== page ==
Jimmy Vasser scored his first win for nearly two years with a well judged ride around the bumpy streets of Houston as Gil De Ferran closed in on his first Fed-Ex Championship title.
Sunday's Texaco/Havoline Grand Prix of Houston made up in tension what it lacked in on track action and as the 100 laps drew to a close, a clear favourite finally emerged for this year's Fed-Ex Championship title.
Gil De Ferran's cool drive to third position was enough to give him a commanding 19 point lead in the points table with just two rounds to go and the Marlboro Team Penske driver is now red hot favourite to end the Target/Chip Ganassi team's four year reign as champions.
However the two Target sponsored Lola-Toyota's were the stars of the show when it was all said and done with Jimmy Vasser taking his first win since Fontana 1998 and reigning champion Juan Montoya coming home in second position to keep his title hopes alive, just. In fact both Vasser and Montoya can still mathematically win this year's championship, as do Roberto Moreno, Michael Andretti, Paul Tracy, Adrian Fernandez, Kenny Brack, and Helio Castroneves although it will take a remarkable downturn in fortunes for De Ferran to lose the title now.
Surfers Paradise is next and De Ferran's Reynard-Honda package will be definitely be amongst the pace –setters. The Fontana Superspeedway is a bit of an unknown and virtually anything can happen which means De Ferran will be looking to wrap up the title in Australia in two weeks time.
The Brazilian could well have won Sunday's event after making the bold decision to make a second pit stop as his rivals played it cautiously and tried to make the flag on just one stop. The fuel dilemma came about after eleven of the first twelve laps were run under caution after second place man Dario Franchitti clipped the wall at turn five just after the field were unleashed on the back straight. As he entered turn one for the first time at racing speed, Franchitti's right front suspension bowed under the strain and the Scotsman found himself in the tyres and out of the race.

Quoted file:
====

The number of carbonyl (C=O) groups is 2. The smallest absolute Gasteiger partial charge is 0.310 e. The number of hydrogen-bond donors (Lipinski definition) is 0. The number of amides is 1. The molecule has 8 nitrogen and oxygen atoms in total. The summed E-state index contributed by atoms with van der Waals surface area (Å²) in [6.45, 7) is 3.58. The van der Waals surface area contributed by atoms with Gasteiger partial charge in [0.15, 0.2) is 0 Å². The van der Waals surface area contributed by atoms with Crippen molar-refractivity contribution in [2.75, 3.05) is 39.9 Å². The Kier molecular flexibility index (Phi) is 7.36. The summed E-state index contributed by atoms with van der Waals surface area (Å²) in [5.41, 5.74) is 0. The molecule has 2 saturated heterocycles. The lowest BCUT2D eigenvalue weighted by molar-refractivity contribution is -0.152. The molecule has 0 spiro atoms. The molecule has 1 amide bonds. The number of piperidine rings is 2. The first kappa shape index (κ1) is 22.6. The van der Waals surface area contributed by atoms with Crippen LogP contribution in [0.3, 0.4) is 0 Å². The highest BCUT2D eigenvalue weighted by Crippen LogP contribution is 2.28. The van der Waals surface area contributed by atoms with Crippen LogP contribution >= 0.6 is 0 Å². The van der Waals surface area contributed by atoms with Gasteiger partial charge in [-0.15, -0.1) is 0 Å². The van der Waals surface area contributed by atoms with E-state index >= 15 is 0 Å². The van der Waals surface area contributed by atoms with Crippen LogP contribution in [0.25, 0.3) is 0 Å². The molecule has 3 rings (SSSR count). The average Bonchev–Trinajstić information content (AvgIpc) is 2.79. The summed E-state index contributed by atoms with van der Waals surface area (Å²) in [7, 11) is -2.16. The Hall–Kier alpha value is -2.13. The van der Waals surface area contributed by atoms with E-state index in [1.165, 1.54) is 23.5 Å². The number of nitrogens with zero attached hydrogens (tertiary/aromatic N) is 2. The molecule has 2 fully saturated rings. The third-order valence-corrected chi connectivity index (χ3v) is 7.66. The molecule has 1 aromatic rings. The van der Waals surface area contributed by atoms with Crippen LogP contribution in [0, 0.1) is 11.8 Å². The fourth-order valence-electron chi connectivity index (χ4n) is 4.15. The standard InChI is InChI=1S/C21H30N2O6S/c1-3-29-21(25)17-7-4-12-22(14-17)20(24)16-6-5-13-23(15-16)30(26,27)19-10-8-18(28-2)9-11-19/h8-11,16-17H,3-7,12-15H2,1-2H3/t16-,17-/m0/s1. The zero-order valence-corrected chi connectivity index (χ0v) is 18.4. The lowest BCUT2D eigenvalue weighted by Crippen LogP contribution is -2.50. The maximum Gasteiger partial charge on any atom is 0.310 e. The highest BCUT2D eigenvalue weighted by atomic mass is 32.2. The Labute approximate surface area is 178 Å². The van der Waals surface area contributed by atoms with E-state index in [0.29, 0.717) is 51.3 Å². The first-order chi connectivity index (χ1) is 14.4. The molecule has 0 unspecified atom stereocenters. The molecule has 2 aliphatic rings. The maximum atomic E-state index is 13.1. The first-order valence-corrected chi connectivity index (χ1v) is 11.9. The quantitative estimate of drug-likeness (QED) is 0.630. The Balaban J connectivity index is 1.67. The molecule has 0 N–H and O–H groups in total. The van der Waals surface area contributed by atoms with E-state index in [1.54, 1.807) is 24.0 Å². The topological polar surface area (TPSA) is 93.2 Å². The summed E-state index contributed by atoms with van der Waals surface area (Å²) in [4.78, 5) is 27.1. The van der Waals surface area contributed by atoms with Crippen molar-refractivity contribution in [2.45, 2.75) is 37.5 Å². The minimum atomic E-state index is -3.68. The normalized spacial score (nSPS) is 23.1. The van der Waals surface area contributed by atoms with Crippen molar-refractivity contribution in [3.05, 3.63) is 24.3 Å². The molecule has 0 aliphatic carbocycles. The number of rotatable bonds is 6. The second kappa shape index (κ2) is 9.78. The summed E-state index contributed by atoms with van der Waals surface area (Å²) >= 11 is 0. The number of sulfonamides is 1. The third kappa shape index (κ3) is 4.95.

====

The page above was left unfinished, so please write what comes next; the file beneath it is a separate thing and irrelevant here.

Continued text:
No sooner had the field been given the green on lap six, Max Papis suddenly lost power as he tried to negotiate the tight Turn two. With nowhere to go, the following Memo Gidley rode up over the rear of Papis' Reynard-Ford giving the course workers an interesting problem in separating the two cars without causing any undue damage.
Papis was out with mechanical problems that left him with no drive out of the corner in the first place while Gidley was able to continue for a short while, four laps down and with a deranged suspension and eventually called it a day after 47 laps.
When the real racing got underway, pole man De Ferran was able to ease out a slight lead over Vasser who had the battling Castroneves and Montoya right behind him. The Colombian's attempts to get past Helio were easily the highlight of the opening 50 laps with the two drivers running side by side through the concrete lined streets on several occasions, neither one conceding but both giving each other just enough room to race hard. As in Vancouver Castroneves repelled the Colombian's challenge and it wasn't until the first round of pit stops that commenced on lap 50 that he was able to forge ahead.